Gathering of the Clouds: attending to Indigenous understandings of time and climate through songspirals

Bawaka Country, S. Wright*, S. Suchet-Pearson, K. Lloyd, L. Burarrwanga, R. Ganambarr, M. Ganambarr-Stubbs, B. Ganambarr, D. Maymuru

*Corresponding author for this work

Research output: Contribution to journalArticlepeer-review

44 Citations (Scopus)


New engagements between humans and with the environment are vitally necessary in this perilous period of intensified environmental change. Climate change policy interventions and public discourses persistently frame climate as outside human experience, something to be controlled and understood within a strict, linear, universalist and ultimately colonising understanding of time. Yet constructions that suggest that humans are separate from, act upon or may manage or control a passive environment may be offensive to a sentient world, while relegation of the past to ‘the past’ ignores the many enduring violences of colonialism and multiple sustained efforts to nurture multi-temporal relationships of belonging and care. In this paper, our more-than-human Indigenous and non-Indigenous research collective share understandings of time led by the Yolŋu songspiral, Wukun or Gathering of the Clouds, from northern Australia. Wukun challenges many orders and disciplines of colonial structures, including those associated with time and climate change. In place of an abstract, distant and unbound climate, locked into a linear, passive timescape, Wukun suggests time as multiple, agential, and a manifestation of co-becoming. Rather than being responsible to or responsible for climate as something passive and separate from humans, Wukun signals a need to cultivate abilities to attend deeply to place's agency and act through co-becoming. In this way, we may understand and respond to climate change as relational and patterned, embodied and affective, and co-constituted through more-than-human placed and multi-temporal relationships.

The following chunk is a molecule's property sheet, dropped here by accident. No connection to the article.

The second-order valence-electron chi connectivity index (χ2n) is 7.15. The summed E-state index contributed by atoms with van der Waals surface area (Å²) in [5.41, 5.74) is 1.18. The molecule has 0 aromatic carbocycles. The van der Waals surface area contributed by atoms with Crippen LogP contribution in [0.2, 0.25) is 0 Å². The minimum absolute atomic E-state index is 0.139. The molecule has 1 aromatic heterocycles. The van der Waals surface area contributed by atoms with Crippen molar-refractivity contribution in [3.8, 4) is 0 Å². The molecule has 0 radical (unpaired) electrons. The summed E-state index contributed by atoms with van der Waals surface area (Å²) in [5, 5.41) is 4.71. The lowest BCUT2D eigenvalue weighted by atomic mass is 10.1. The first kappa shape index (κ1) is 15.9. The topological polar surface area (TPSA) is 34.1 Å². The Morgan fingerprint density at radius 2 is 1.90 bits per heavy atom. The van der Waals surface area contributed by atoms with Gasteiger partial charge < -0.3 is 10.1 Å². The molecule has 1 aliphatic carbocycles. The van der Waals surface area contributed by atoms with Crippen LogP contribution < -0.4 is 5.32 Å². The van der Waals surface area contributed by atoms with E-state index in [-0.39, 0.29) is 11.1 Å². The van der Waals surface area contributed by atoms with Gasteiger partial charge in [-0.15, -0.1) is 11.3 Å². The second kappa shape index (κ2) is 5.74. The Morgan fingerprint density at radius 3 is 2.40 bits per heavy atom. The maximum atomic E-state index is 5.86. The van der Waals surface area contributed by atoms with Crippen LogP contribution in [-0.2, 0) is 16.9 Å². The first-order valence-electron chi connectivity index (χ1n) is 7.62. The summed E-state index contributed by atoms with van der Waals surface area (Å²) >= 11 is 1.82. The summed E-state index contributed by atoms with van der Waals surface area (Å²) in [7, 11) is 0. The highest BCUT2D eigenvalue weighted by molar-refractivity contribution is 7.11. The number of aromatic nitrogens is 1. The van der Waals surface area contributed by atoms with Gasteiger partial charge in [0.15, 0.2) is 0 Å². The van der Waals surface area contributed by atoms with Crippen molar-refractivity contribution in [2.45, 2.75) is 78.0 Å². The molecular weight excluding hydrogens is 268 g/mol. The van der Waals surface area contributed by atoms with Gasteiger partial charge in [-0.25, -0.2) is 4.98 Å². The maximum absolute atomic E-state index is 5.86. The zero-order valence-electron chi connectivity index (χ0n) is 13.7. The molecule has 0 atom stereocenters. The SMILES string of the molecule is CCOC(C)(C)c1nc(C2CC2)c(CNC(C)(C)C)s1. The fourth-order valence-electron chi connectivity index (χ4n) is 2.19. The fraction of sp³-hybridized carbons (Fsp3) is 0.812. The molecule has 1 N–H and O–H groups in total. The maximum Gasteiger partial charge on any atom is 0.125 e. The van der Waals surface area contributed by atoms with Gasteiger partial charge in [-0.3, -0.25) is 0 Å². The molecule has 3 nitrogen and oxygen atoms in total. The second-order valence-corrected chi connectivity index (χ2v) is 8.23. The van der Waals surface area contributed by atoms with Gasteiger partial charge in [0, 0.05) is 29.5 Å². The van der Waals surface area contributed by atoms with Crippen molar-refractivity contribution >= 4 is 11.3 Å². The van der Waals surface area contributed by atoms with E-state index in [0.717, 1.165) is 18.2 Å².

Original languageEnglish
Pages (from-to)295-304
Number of pages10
Early online date20 Jun 2019
Publication statusPublished - Jan 2020


  • Aboriginal songlines
  • Climate change
  • Indigenous geographies
  • Time and temporality
  • Weather


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